1. Water management.
Outlook on Agriculture, 19, 4, 1990, pp. 229-235
In this paper, water management issues in the rural sector are considered under five main headings: making the best use of rainfall or water conservation, irrigation water management, drainage and land reclamation, environmental water management, and rural water supplies.
Each of these topics is considered in turn, using examples from research and consultancy projects to illustrate some of the issues of current international concern.
Traditional engineering disciplines recognize that water must be managed in sustainable and environmentally friendly ways. This requires bridge building between specialist subject areas including ecology as well as agronomy, soil science as well as soil mechanics, hydrology as well as hydraulics, and sociology as well as economics. These values have implications in terms of research priorities and educational needs, as well as for the policies of governments and international agencies.
The unreality of imposing engineering solutions on water management problems without taking into account the social consequences of such action, the ease of operation and maintenance and the expected environmental impact are recognized. A favourable cost-benefit analysis on its own is no longer enough to convince a funding agency, the client or the general public that the solution proposed is the correct one.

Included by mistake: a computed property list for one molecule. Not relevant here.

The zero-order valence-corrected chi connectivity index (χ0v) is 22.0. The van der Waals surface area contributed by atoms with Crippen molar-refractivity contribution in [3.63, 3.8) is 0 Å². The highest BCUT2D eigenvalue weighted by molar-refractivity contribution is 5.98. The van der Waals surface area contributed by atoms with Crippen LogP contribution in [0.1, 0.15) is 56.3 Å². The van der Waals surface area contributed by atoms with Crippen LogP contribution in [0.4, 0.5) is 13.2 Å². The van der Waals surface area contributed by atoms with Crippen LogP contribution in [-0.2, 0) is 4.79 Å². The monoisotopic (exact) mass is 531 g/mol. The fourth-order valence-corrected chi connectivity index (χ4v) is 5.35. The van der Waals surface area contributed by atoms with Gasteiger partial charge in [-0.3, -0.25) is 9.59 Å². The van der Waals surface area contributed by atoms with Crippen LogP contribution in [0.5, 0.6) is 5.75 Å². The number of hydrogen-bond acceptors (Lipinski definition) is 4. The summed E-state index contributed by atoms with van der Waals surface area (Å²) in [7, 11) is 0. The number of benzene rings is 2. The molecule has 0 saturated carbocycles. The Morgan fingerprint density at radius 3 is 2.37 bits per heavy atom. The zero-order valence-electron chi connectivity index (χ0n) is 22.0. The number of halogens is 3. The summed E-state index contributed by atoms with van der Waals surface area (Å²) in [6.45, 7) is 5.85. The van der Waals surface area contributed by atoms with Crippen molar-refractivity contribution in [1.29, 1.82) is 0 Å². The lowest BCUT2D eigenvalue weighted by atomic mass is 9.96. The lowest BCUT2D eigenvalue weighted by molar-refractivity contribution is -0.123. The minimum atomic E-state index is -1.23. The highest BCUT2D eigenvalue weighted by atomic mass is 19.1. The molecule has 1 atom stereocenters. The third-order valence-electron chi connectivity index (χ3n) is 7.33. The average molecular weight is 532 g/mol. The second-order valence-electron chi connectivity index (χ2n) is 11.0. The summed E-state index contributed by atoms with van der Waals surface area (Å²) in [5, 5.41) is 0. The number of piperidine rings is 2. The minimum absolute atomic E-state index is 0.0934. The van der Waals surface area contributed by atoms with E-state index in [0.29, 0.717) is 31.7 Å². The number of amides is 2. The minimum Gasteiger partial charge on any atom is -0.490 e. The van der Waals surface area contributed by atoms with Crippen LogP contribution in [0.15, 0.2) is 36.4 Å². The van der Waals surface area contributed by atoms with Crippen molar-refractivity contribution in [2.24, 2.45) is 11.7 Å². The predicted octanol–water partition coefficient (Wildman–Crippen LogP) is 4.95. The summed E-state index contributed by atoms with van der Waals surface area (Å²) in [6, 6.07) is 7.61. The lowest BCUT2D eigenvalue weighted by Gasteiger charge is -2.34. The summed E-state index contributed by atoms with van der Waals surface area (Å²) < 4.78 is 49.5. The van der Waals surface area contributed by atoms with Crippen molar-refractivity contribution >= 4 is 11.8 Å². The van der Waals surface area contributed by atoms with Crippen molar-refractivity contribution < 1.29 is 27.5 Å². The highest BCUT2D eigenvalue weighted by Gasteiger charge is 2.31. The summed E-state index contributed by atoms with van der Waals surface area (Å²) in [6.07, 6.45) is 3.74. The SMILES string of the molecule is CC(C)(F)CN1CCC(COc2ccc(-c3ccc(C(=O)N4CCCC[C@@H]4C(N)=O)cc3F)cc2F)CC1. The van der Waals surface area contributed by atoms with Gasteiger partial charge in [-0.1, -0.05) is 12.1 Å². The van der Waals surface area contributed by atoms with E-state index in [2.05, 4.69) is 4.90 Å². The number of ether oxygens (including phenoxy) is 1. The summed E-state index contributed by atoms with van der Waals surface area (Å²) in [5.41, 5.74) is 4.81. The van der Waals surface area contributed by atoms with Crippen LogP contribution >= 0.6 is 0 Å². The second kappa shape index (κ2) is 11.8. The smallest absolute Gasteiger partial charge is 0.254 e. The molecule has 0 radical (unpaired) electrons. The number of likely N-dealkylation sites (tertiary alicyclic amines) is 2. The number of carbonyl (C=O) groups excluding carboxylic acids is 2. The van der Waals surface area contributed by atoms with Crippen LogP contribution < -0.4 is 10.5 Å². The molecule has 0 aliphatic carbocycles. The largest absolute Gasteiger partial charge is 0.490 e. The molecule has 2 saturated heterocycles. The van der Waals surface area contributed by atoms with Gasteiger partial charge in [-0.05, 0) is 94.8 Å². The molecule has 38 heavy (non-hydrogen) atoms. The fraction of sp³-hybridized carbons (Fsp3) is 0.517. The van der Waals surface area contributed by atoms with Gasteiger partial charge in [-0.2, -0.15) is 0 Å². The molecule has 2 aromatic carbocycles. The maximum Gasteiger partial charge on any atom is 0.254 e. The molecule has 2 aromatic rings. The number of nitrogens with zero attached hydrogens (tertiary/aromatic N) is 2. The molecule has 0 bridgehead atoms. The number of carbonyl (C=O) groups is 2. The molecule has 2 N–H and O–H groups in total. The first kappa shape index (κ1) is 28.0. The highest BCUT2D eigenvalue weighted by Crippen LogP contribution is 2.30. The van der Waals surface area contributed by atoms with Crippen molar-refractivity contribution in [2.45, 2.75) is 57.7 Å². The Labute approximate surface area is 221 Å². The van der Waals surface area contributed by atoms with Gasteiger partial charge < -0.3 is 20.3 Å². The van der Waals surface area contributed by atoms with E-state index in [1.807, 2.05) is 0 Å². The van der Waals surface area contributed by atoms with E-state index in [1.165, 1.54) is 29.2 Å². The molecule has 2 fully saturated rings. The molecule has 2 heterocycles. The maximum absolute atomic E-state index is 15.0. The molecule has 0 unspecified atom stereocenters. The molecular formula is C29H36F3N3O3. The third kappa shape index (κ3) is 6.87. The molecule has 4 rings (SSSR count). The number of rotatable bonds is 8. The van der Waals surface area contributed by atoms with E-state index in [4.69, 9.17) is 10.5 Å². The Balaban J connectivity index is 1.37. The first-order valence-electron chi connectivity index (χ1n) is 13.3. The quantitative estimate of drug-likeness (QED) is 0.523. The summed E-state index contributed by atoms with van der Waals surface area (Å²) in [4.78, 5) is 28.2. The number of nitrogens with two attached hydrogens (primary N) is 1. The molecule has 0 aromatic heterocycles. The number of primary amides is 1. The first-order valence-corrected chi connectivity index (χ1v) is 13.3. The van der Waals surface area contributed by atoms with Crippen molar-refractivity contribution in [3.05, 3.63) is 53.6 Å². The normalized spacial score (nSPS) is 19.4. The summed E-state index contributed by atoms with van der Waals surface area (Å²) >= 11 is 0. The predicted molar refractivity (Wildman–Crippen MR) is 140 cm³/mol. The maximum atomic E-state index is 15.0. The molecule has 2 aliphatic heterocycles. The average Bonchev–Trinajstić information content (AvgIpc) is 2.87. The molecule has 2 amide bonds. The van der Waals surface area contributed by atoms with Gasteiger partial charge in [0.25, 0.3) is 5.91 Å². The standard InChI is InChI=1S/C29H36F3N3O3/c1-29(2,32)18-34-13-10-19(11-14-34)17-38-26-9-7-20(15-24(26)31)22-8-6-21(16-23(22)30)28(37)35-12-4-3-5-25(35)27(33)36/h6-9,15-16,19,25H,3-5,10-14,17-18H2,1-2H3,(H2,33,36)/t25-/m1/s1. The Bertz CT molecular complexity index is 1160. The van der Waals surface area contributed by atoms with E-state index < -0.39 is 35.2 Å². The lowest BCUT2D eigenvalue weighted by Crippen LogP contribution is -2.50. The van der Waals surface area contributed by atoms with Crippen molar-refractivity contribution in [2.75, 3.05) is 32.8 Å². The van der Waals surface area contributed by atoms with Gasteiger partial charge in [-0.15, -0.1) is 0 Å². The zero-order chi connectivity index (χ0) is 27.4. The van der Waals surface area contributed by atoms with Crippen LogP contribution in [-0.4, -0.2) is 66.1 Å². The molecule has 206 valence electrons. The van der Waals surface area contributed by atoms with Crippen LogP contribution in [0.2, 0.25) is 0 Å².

Sustainability has become the new watchword.
For the vast majority of the world's farmers, irrigation is not an option: they depend on rainfall for successful crop and animal production, and for survival. In areas of the world where rainfall is marginal or unreliable, the priority is to optimize the use of the rain through the use of appropriate, usually low cost, crop husbandry techniques.
Concluding, each of the topics discussed is of international concern: water does not recognize national boundaries, and neither does the pollution with which it may be associated. The relative importance of different issues varies from place to place and from country to country.
What can be afforded also varies, but appropriate solutions can be found, providing the complexity of the systems is recognized, as well as the self-interest of human beings.
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Review, article, developing countries, irrigated agriculture, crop diversification, water management constraints, crop water requirements, irrigation systems, soils, irrigation canals, cultivation methods, water delivery, World Bank
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